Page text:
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J Med Humanit. 2017 Nov 7. doi: 10.1007/s10912-017-9491-z. [Epub ahead of print]

Medical Humanities Teaching in North American Allopathic and Osteopathic Medical Schools.

Author information

1
Department of Health Sciences, DePaul University, 1110 W Belden Avenue, Suite 411, Chicago, IL, 60614, USA. cklugman@depaul.edu.

Abstract

Although the AAMC requires annual reporting of medical humanities teaching, most literature is based on single-school case reports and studies using information reported on schools' websites. This study sought to discover what medical humanities is offered in North American allopathic and osteopathic undergraduate medical schools. An 18-question, semi-structured survey was distributed to all 146 (as of June 2016) member schools of the American Association of Medical Colleges and the American Association of Colleges of Osteopathic Medicine. The survey sought information on required and elective humanities content, hours of humanities instruction, types of disciplines, participation rates, and humanities administrative structure. The survey was completed by 134 schools (145 AAMC; 31 AACOM). 70.8% of schools offered required and 80.6% offered electives in humanities. Global health and writing were the most common disciplines. Schools required 43.9 mean (MD 45.4; DO 37.1) and 30 (MD 29; DO 37.5) median hours in humanities. In the first two years, most humanities are integrated into other course work; most electives are offered as stand-alone classes. 50.0% of schools report only 0-25% of students participating in humanities electives. Presence of a certificate, concentration or arts journal increased likelihood of humanities content but decreased mean hours. Schools with a medical humanities MA had a higher number of required humanities hours. Medical humanities content in undergraduate curriculum is lower than is indicated in the AAMC annual report. Schools with a formal structure have a greater humanities presence in the curriculum and are taken by more students.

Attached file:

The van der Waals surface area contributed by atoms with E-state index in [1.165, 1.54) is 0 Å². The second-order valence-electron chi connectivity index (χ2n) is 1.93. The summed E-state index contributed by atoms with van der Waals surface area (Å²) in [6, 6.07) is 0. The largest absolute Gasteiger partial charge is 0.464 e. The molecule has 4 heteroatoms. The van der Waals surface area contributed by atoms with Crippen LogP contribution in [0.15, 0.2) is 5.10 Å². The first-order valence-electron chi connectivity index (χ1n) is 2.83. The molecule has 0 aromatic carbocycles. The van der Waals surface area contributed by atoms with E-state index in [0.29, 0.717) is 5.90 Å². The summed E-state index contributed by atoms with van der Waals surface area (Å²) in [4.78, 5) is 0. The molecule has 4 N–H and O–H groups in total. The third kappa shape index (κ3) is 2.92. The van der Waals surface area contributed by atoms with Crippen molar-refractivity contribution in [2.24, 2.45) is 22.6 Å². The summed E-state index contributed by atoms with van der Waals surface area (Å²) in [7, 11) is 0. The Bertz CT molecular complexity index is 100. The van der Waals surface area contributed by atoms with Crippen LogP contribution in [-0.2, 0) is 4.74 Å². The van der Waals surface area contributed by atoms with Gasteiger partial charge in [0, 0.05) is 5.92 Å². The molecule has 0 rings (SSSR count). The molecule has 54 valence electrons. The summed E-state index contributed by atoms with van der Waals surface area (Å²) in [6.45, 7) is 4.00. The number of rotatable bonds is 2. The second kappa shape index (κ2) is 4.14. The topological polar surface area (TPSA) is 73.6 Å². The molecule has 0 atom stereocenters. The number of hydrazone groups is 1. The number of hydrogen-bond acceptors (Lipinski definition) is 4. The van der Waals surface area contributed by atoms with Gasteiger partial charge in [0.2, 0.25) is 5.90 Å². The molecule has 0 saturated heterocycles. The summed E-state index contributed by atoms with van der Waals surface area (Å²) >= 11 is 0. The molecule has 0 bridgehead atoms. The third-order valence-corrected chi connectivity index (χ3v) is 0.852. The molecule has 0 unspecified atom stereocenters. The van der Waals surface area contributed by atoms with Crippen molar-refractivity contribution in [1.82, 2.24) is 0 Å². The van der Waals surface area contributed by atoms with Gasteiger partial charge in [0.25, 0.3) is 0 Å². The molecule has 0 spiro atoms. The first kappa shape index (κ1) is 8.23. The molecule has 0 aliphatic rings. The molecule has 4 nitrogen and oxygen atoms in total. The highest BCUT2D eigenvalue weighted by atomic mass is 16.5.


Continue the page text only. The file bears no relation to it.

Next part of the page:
KEYWORDS:

Curriculum; Health humanities; Medical education; Medical humanities

PMID:
29110114
DOI:
10.1007/s10912-017-9491-z
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